"Give Me a . and a ?" at the end of a lesson.  Students have to write a quick statement about what they've learned and question they could ask a 'buddy' about their learning.

KETCHUP folder: When students are absent, place a "ketchup folder" on their desk and slide their missed assignments inside the folder throughout the day.

Tweets About Today's Lesson: A Fun Exit Pass

questioning strategy

Tabletop Twitter! I LOVE this idea! Pick a passage from a book you are reading {read aloud, book club book, etc.} and glue it to the center of bulletin board paper and have the students "tweet" their thoughts about the passage. They can respond to one another without speaking.

This blog post includes helpful teaching tips and free task cards to help students vary their sentences.

Creating Structure to "Turn and Talk" Gives students ways to begin statements and guides their listening.

Marzano leveled questions, color-coded for easy student understanding.

What a great way to summarize a lesson!

Great incentive and reminder for students.

Cute idea to motivate students to write

Higher Order questioning for students to ask each other

I can statements

Lesson closure

Tips to help students who have trouble finishing their work.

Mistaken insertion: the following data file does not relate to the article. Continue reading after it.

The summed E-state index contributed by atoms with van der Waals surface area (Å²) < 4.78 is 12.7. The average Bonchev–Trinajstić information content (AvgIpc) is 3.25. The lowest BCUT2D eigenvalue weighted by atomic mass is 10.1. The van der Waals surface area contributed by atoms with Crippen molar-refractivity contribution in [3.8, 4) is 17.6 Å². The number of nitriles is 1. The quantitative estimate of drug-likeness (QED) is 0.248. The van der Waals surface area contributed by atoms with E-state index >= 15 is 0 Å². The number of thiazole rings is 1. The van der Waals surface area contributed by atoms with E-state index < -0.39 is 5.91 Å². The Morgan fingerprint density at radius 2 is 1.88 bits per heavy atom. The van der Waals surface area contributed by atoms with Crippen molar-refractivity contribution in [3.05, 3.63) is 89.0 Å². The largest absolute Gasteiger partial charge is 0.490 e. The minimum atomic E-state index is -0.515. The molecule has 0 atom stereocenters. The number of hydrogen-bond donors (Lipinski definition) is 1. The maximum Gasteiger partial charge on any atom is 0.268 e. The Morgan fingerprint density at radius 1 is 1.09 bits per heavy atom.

Exit Ticket - great idea! Use a dry erase board with the question. Have students line up and whisper answer to teacher on the way to lunch! No paper! I like it better as the students enter the room from after lunch - it would help to calm them down quickly and help avoid all the talking before getting to their chair.

4 Behavior Management Questions

Exit tickets are fantastic at getting your students to reflect on their learning in your lessons. Students love these social media exit tickets as it allows them to reflect by using a medium they are very familiar with! There are 3 different types of tickets included: Twitter, Facebook and texting with sparkly goodness!

Objective board - LOVE the vocabulary clipboards...may have already posted this one but it is good

They picked their favorite book used a piece of cardstock folded to look like a book with a binding. They illustrated the cover, and wrote a brief summary on the back. We read some summaries on the back of some of the books in our class library and the students noticed that many of them ended in questions. We discussed how the questions left you wanting to read more to find out what happens in the book. add their photo & DONE!

Teaching students how to answer short answer questions....this is a big challenge in 4th grade.